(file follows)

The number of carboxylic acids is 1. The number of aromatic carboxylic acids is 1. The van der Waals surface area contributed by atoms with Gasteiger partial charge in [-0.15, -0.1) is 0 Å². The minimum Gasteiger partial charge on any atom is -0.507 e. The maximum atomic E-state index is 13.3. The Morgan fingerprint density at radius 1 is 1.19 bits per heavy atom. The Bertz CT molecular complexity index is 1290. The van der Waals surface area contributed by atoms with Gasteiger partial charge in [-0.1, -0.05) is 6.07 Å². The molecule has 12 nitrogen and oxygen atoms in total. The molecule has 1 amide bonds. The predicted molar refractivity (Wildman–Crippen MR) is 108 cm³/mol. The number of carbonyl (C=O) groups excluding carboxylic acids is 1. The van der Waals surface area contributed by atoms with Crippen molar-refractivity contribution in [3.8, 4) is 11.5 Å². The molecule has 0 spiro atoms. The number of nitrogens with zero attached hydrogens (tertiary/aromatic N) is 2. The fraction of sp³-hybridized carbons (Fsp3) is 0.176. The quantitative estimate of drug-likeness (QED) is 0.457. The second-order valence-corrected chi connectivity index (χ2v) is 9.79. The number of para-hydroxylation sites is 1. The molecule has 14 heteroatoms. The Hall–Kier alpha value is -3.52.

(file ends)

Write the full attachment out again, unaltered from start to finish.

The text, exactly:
The number of carboxylic acids is 1. The number of aromatic carboxylic acids is 1. The van der Waals surface area contributed by atoms with Gasteiger partial charge in [-0.15, -0.1) is 0 Å². The minimum Gasteiger partial charge on any atom is -0.507 e. The maximum atomic E-state index is 13.3. The Morgan fingerprint density at radius 1 is 1.19 bits per heavy atom. The Bertz CT molecular complexity index is 1290. The van der Waals surface area contributed by atoms with Gasteiger partial charge in [-0.1, -0.05) is 6.07 Å². The molecule has 12 nitrogen and oxygen atoms in total. The molecule has 1 amide bonds. The predicted molar refractivity (Wildman–Crippen MR) is 108 cm³/mol. The number of carbonyl (C=O) groups excluding carboxylic acids is 1. The van der Waals surface area contributed by atoms with Crippen molar-refractivity contribution in [3.8, 4) is 11.5 Å². The molecule has 0 spiro atoms. The number of nitrogens with zero attached hydrogens (tertiary/aromatic N) is 2. The fraction of sp³-hybridized carbons (Fsp3) is 0.176. The quantitative estimate of drug-likeness (QED) is 0.457. The second-order valence-corrected chi connectivity index (χ2v) is 9.79. The number of para-hydroxylation sites is 1. The molecule has 14 heteroatoms. The Hall–Kier alpha value is -3.52.